In the short-term, to avoid a further increase in maternal mortality, Evans suggested a “stop-gap measure” of employing foreign healthcare workers and birth attendants, allowing local capacity to be built up over the longer term.
Women in Sierra Leone say they are praying for just that.
“All I want is to have a healthy baby,” said 25-year-old Frances Tucker, who is five months pregnant. “I don’t want to have problems like other pregnant women have had by staying at home, afraid of coming to the hospital… putting you and your baby’s life at risk.”
More than 2 000 Zimbabweans displaced by xenophobic attacks in South Africa have packed their bags for home. But Zimbabwe, a country teetering on the verge of economic collapse, is unlikely to offer them the means to restart their lives.
The attacks on foreigners – mainly Zimbabweans, Somalis, Malawians, Mozambicans and Nigerians – started in Durban more than two weeks ago following comments by Zulu King Goodwill Zwelithini, suggesting that African migrants in South Africa were criminals who should go back to their countries and stop stealing jobs and opportunities from locals.
Machete- and gun-wielding South Africans burned foreigners’ businesses and homes, looting goods, and forcing their inhabitants to flee. Six foreign nationals died in the attacks, which spread from Durban to other parts of the country, including Johannesburg. The worst of the violence has, for the most part, subsided, but African migrants are well aware that they could re-surface at any time.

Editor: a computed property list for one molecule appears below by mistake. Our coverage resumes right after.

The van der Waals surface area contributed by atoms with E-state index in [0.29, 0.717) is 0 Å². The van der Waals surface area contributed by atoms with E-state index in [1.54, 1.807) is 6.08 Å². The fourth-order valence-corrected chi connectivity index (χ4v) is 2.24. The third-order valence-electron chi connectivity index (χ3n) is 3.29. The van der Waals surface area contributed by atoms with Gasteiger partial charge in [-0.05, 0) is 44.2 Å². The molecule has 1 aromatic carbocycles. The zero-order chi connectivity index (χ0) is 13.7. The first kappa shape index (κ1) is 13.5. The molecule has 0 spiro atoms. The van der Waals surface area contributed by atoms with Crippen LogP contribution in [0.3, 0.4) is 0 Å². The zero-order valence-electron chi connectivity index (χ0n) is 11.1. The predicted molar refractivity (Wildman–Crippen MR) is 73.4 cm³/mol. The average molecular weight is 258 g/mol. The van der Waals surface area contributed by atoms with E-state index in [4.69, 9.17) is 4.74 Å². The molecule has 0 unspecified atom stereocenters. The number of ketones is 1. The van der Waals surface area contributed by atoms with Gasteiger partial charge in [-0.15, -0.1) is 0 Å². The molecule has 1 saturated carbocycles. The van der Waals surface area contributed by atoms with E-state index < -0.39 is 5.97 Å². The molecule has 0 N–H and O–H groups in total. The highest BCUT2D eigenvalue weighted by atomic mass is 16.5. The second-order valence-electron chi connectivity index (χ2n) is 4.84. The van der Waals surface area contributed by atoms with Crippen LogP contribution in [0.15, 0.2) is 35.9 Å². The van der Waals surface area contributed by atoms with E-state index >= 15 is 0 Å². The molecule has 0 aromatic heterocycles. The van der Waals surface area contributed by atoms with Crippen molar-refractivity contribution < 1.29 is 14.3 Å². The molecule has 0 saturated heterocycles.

Several countries, including Malawi, Mozambique and Nigeria, have tried to evacuate their citizens from affected areas, but Zimbabwe, which has by far the largest number of nationals living in South Africa, is faced with the biggest challenge. Over years of political and economic upheaval in Zimbabwe, some 1.5 million Zimbabweans are thought to have made the trek south in search of safety and better opportunities. Zimbabwe has set up an inter-ministerial rescue taskforce to repatriate several thousand of them.
Labour and Social Welfare Secretary Ngoni Masoka told IRIN that the Zimbabwean government expected to receive some 2 400 returnees who had opted to return home following the attacks, but added the actual numbers returning could be higher.
“We are getting constant updates from our embassy in South Africa. There could be Zimbabweans who might have decided not to approach us for help for various reasons, so it is difficult to know how many are coming back exactly,” he said.
The first batch of 433 returnees arrived last week in government-provided buses at Beitbridge border post from a Durban transit camp where they were being housed following the attacks. According to Masoka, the taskforce is determining their needs, qualifications and destinations so they can be referred to provincial and district welfare officers for help with reintegration. The Zimbabwe Red Cross Society and the International Organisation for Migration (IOM) are providing returnees with food and other essentials, while specialists are offering counselling and medical attention.
Masoka declined to say whether the government had set aside a budget for the returnees.
Under no illusions